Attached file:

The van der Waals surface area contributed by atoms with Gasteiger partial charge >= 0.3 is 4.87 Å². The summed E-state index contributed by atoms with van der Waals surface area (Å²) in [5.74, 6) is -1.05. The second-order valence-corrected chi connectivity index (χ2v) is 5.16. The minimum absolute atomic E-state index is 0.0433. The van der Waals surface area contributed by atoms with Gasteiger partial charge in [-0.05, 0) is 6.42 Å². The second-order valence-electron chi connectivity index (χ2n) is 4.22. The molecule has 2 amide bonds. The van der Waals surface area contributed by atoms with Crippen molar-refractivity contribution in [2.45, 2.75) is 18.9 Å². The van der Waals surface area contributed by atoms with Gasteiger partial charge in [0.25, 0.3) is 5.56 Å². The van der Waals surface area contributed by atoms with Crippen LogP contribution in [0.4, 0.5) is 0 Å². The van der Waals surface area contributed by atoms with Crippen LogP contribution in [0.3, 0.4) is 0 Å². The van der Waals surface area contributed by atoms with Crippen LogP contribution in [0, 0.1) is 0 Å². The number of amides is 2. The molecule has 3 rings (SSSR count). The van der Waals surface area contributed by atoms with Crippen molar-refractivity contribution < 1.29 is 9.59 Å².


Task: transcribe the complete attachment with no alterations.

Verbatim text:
The van der Waals surface area contributed by atoms with Gasteiger partial charge >= 0.3 is 4.87 Å². The summed E-state index contributed by atoms with van der Waals surface area (Å²) in [5.74, 6) is -1.05. The second-order valence-corrected chi connectivity index (χ2v) is 5.16. The minimum absolute atomic E-state index is 0.0433. The van der Waals surface area contributed by atoms with Gasteiger partial charge in [-0.05, 0) is 6.42 Å². The second-order valence-electron chi connectivity index (χ2n) is 4.22. The molecule has 2 amide bonds. The van der Waals surface area contributed by atoms with Crippen molar-refractivity contribution in [2.45, 2.75) is 18.9 Å². The van der Waals surface area contributed by atoms with Gasteiger partial charge in [0.25, 0.3) is 5.56 Å². The van der Waals surface area contributed by atoms with Crippen LogP contribution in [0.4, 0.5) is 0 Å². The van der Waals surface area contributed by atoms with Crippen LogP contribution in [0.3, 0.4) is 0 Å². The van der Waals surface area contributed by atoms with Crippen LogP contribution in [0, 0.1) is 0 Å². The number of amides is 2. The molecule has 3 rings (SSSR count). The van der Waals surface area contributed by atoms with Crippen molar-refractivity contribution < 1.29 is 9.59 Å².